James Saunders Watson – HM Lord-Lieutenant
Duties of the Lord-Lieutenant
The fundamental principle concerning the office of Lord-Lieutenant is that he/she is His Majesty’s representative in the County and consequently it is the first and foremost duty to uphold the dignity of the Crown.
The Lord-Lieutenant, following the example of His Majesty The King, seeks to promote a good atmosphere and a spirit of co-operation by the encouragement given to voluntary services and to benevolent organisations, and by the interest taken in the industrial and social life of the County.
The main duties of the Lord-Lieutenant may be classified under the following:
Hosting visits by members of the Royal Family to the County
Presentation of awards and medals
Representing His Majesty The King at events in the County
Appointment of the Vice Lord-Lieutenant and Deputy Lieutenants
Is the King’s representative in the County for the Armed Forces, reserves and cadets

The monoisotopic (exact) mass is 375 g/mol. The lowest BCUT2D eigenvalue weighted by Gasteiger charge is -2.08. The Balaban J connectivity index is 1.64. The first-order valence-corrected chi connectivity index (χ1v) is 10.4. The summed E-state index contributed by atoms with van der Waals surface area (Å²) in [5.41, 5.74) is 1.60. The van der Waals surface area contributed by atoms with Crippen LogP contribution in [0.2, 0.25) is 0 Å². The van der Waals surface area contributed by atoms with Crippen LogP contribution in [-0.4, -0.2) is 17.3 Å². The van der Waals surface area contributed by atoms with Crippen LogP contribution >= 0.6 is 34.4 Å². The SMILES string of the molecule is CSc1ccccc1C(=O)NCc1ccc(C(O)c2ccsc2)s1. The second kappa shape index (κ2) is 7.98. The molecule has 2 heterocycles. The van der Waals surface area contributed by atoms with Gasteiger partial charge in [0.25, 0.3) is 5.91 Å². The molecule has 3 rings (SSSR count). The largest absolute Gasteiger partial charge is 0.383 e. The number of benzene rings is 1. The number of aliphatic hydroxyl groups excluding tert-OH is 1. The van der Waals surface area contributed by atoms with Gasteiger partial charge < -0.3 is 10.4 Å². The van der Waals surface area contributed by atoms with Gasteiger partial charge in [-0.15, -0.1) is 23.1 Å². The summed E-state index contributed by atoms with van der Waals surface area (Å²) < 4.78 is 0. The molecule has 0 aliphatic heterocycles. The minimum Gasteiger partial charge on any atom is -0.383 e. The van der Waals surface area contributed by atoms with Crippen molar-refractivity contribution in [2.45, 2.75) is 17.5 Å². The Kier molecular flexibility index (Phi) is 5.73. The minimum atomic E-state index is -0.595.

Supporting the uniformed emergency services and cadets
Is the ‘Custos Rotulorum’ (the Keeper of the Rolls in the County)
Chairing the Lord Chancellor’s Advisory Committee (the Magistracy)
Promoting Civic, Commerce, Heritage, The Arts, Education and Sport
Supporting the non-uniformed services
Visiting and supporting charitable organisations
Visits of Members of the Royal Family to the County
It is the role of the Lord-Lieutenant to welcome any member of the Royal Family to the county if it is an official visit. Recent royal visits to the county have included:
20 July 2022 – The Princess Royal visited Chester House Estate, Irchester
20 July 2022 – The Princess Royal visited MND Association at the University of Northampton
30 June 2022 – HRH The Duke of Gloucester visited Prince William School, Oundle
30 June 2022 – HRH The Duke of Gloucester visited Moulton Agricultural Colleage, Mouton, Northampton
30 June 2022 – HRH The Duke of Gloucester visited the Northampton Museum and Art Gallery
6 April 2022 – The Princess Royal visited the Security Institute Next Generation Programme at the former RAF Grafton Underwood, Kettering